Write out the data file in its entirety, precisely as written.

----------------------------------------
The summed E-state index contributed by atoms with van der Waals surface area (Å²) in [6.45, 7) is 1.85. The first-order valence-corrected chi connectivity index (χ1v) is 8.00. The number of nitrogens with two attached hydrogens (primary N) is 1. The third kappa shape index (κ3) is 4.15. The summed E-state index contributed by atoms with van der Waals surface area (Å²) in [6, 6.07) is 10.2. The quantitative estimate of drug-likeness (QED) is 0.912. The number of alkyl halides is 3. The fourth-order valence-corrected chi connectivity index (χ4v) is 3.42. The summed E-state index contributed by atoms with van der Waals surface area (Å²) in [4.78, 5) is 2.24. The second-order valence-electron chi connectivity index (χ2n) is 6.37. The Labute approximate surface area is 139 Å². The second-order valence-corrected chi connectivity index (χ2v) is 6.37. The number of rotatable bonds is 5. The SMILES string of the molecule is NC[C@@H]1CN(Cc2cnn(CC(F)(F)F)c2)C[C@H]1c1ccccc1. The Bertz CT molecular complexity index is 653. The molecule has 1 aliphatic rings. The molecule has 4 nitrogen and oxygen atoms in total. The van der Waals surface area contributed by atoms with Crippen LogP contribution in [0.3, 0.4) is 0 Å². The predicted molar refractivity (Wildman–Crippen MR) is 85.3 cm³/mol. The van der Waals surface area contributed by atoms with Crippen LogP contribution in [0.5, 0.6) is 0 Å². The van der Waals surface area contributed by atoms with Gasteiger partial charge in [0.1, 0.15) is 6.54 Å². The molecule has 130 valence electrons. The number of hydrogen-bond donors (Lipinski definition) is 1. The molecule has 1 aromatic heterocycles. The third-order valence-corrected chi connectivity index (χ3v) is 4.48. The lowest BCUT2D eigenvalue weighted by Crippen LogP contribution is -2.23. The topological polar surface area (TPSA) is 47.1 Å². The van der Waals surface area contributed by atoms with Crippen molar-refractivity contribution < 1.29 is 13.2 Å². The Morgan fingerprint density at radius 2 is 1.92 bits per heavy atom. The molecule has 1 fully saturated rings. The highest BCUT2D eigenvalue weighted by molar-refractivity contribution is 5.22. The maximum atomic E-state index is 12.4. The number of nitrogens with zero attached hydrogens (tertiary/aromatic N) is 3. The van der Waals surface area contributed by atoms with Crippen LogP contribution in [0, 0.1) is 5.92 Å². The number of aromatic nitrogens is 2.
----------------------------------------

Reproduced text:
The summed E-state index contributed by atoms with van der Waals surface area (Å²) in [6.45, 7) is 1.85. The first-order valence-corrected chi connectivity index (χ1v) is 8.00. The number of nitrogens with two attached hydrogens (primary N) is 1. The third kappa shape index (κ3) is 4.15. The summed E-state index contributed by atoms with van der Waals surface area (Å²) in [6, 6.07) is 10.2. The quantitative estimate of drug-likeness (QED) is 0.912. The number of alkyl halides is 3. The fourth-order valence-corrected chi connectivity index (χ4v) is 3.42. The summed E-state index contributed by atoms with van der Waals surface area (Å²) in [4.78, 5) is 2.24. The second-order valence-electron chi connectivity index (χ2n) is 6.37. The Labute approximate surface area is 139 Å². The second-order valence-corrected chi connectivity index (χ2v) is 6.37. The number of rotatable bonds is 5. The SMILES string of the molecule is NC[C@@H]1CN(Cc2cnn(CC(F)(F)F)c2)C[C@H]1c1ccccc1. The Bertz CT molecular complexity index is 653. The molecule has 1 aliphatic rings. The molecule has 4 nitrogen and oxygen atoms in total. The van der Waals surface area contributed by atoms with Crippen LogP contribution in [0.3, 0.4) is 0 Å². The predicted molar refractivity (Wildman–Crippen MR) is 85.3 cm³/mol. The van der Waals surface area contributed by atoms with Crippen LogP contribution in [0.5, 0.6) is 0 Å². The van der Waals surface area contributed by atoms with Gasteiger partial charge in [0.1, 0.15) is 6.54 Å². The molecule has 130 valence electrons. The number of hydrogen-bond donors (Lipinski definition) is 1. The molecule has 1 aromatic heterocycles. The third-order valence-corrected chi connectivity index (χ3v) is 4.48. The lowest BCUT2D eigenvalue weighted by Crippen LogP contribution is -2.23. The topological polar surface area (TPSA) is 47.1 Å². The van der Waals surface area contributed by atoms with Crippen molar-refractivity contribution < 1.29 is 13.2 Å². The Morgan fingerprint density at radius 2 is 1.92 bits per heavy atom. The molecule has 1 fully saturated rings. The highest BCUT2D eigenvalue weighted by molar-refractivity contribution is 5.22. The maximum atomic E-state index is 12.4. The number of nitrogens with zero attached hydrogens (tertiary/aromatic N) is 3. The van der Waals surface area contributed by atoms with Crippen LogP contribution in [0, 0.1) is 5.92 Å². The number of aromatic nitrogens is 2.